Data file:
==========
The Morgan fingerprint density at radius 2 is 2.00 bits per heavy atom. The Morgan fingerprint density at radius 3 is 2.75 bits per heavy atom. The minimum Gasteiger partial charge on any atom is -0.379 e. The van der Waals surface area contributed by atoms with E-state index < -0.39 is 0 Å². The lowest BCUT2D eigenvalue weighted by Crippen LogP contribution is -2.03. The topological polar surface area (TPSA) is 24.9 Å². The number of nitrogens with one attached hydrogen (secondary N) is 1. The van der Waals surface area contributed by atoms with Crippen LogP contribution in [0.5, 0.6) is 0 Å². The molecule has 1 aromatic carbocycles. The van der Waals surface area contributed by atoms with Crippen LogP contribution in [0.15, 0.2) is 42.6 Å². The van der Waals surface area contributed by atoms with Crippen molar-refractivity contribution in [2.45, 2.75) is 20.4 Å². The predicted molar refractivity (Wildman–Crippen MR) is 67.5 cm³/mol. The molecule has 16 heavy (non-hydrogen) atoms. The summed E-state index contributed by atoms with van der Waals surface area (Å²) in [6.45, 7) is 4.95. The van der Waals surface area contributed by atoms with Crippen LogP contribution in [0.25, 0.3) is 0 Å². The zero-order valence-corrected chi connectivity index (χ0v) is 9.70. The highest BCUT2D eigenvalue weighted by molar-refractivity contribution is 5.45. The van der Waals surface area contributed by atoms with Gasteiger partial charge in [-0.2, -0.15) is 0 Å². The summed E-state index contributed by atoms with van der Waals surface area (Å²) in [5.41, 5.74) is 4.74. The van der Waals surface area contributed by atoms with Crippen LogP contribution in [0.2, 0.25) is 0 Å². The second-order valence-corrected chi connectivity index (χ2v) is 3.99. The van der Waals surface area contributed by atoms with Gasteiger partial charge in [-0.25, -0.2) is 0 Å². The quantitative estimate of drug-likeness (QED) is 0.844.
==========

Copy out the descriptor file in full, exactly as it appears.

The Morgan fingerprint density at radius 2 is 2.00 bits per heavy atom. The Morgan fingerprint density at radius 3 is 2.75 bits per heavy atom. The minimum Gasteiger partial charge on any atom is -0.379 e. The van der Waals surface area contributed by atoms with E-state index < -0.39 is 0 Å². The lowest BCUT2D eigenvalue weighted by Crippen LogP contribution is -2.03. The topological polar surface area (TPSA) is 24.9 Å². The number of nitrogens with one attached hydrogen (secondary N) is 1. The van der Waals surface area contributed by atoms with Crippen LogP contribution in [0.5, 0.6) is 0 Å². The molecule has 1 aromatic carbocycles. The van der Waals surface area contributed by atoms with Crippen LogP contribution in [0.15, 0.2) is 42.6 Å². The van der Waals surface area contributed by atoms with Crippen molar-refractivity contribution in [2.45, 2.75) is 20.4 Å². The predicted molar refractivity (Wildman–Crippen MR) is 67.5 cm³/mol. The molecule has 16 heavy (non-hydrogen) atoms. The summed E-state index contributed by atoms with van der Waals surface area (Å²) in [6.45, 7) is 4.95. The van der Waals surface area contributed by atoms with Crippen LogP contribution in [0.25, 0.3) is 0 Å². The zero-order valence-corrected chi connectivity index (χ0v) is 9.70. The highest BCUT2D eigenvalue weighted by molar-refractivity contribution is 5.45. The van der Waals surface area contributed by atoms with Gasteiger partial charge in [-0.2, -0.15) is 0 Å². The summed E-state index contributed by atoms with van der Waals surface area (Å²) in [5.41, 5.74) is 4.74. The van der Waals surface area contributed by atoms with Crippen LogP contribution in [0.2, 0.25) is 0 Å². The second-order valence-corrected chi connectivity index (χ2v) is 3.99. The van der Waals surface area contributed by atoms with Gasteiger partial charge in [-0.25, -0.2) is 0 Å². The quantitative estimate of drug-likeness (QED) is 0.844.